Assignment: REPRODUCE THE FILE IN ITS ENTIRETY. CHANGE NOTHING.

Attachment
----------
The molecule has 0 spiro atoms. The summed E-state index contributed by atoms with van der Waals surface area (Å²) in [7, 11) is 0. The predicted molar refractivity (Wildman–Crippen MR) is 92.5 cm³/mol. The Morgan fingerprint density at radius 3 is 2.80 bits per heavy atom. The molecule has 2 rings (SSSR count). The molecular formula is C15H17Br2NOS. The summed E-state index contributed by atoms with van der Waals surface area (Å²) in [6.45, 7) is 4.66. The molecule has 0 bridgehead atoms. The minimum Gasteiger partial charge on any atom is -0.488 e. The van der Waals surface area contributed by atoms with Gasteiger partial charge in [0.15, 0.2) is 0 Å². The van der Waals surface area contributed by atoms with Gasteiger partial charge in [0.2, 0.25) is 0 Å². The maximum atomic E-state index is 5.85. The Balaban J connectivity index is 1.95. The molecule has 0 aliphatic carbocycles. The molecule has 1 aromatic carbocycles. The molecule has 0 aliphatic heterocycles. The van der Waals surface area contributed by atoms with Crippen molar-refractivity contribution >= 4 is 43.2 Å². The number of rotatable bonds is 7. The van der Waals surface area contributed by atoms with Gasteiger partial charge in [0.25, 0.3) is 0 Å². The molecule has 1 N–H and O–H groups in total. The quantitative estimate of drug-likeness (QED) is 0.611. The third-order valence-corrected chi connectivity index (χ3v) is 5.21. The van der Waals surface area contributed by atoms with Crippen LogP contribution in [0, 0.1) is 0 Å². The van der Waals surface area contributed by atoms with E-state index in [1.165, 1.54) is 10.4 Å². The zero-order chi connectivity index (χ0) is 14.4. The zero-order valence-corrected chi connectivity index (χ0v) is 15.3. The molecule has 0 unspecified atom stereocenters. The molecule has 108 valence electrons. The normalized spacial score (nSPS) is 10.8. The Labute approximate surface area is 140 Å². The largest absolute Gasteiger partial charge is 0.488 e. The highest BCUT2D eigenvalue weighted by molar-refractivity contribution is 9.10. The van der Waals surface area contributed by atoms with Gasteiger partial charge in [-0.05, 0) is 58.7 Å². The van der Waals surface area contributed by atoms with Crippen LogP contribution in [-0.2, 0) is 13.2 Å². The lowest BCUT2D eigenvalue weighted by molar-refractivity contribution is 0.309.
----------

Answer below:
The molecule has 0 spiro atoms. The summed E-state index contributed by atoms with van der Waals surface area (Å²) in [7, 11) is 0. The predicted molar refractivity (Wildman–Crippen MR) is 92.5 cm³/mol. The Morgan fingerprint density at radius 3 is 2.80 bits per heavy atom. The molecule has 2 rings (SSSR count). The molecular formula is C15H17Br2NOS. The summed E-state index contributed by atoms with van der Waals surface area (Å²) in [6.45, 7) is 4.66. The molecule has 0 bridgehead atoms. The minimum Gasteiger partial charge on any atom is -0.488 e. The van der Waals surface area contributed by atoms with Gasteiger partial charge in [0.15, 0.2) is 0 Å². The van der Waals surface area contributed by atoms with Gasteiger partial charge in [0.2, 0.25) is 0 Å². The maximum atomic E-state index is 5.85. The Balaban J connectivity index is 1.95. The molecule has 0 aliphatic carbocycles. The molecule has 1 aromatic carbocycles. The molecule has 0 aliphatic heterocycles. The van der Waals surface area contributed by atoms with Crippen molar-refractivity contribution >= 4 is 43.2 Å². The number of rotatable bonds is 7. The van der Waals surface area contributed by atoms with Gasteiger partial charge in [0.25, 0.3) is 0 Å². The molecule has 1 N–H and O–H groups in total. The quantitative estimate of drug-likeness (QED) is 0.611. The third-order valence-corrected chi connectivity index (χ3v) is 5.21. The van der Waals surface area contributed by atoms with Crippen LogP contribution in [0, 0.1) is 0 Å². The van der Waals surface area contributed by atoms with E-state index in [1.165, 1.54) is 10.4 Å². The zero-order chi connectivity index (χ0) is 14.4. The zero-order valence-corrected chi connectivity index (χ0v) is 15.3. The molecule has 0 unspecified atom stereocenters. The molecule has 108 valence electrons. The normalized spacial score (nSPS) is 10.8. The Labute approximate surface area is 140 Å². The largest absolute Gasteiger partial charge is 0.488 e. The highest BCUT2D eigenvalue weighted by molar-refractivity contribution is 9.10. The van der Waals surface area contributed by atoms with Gasteiger partial charge in [-0.05, 0) is 58.7 Å². The van der Waals surface area contributed by atoms with Crippen LogP contribution in [-0.2, 0) is 13.2 Å². The lowest BCUT2D eigenvalue weighted by molar-refractivity contribution is 0.309.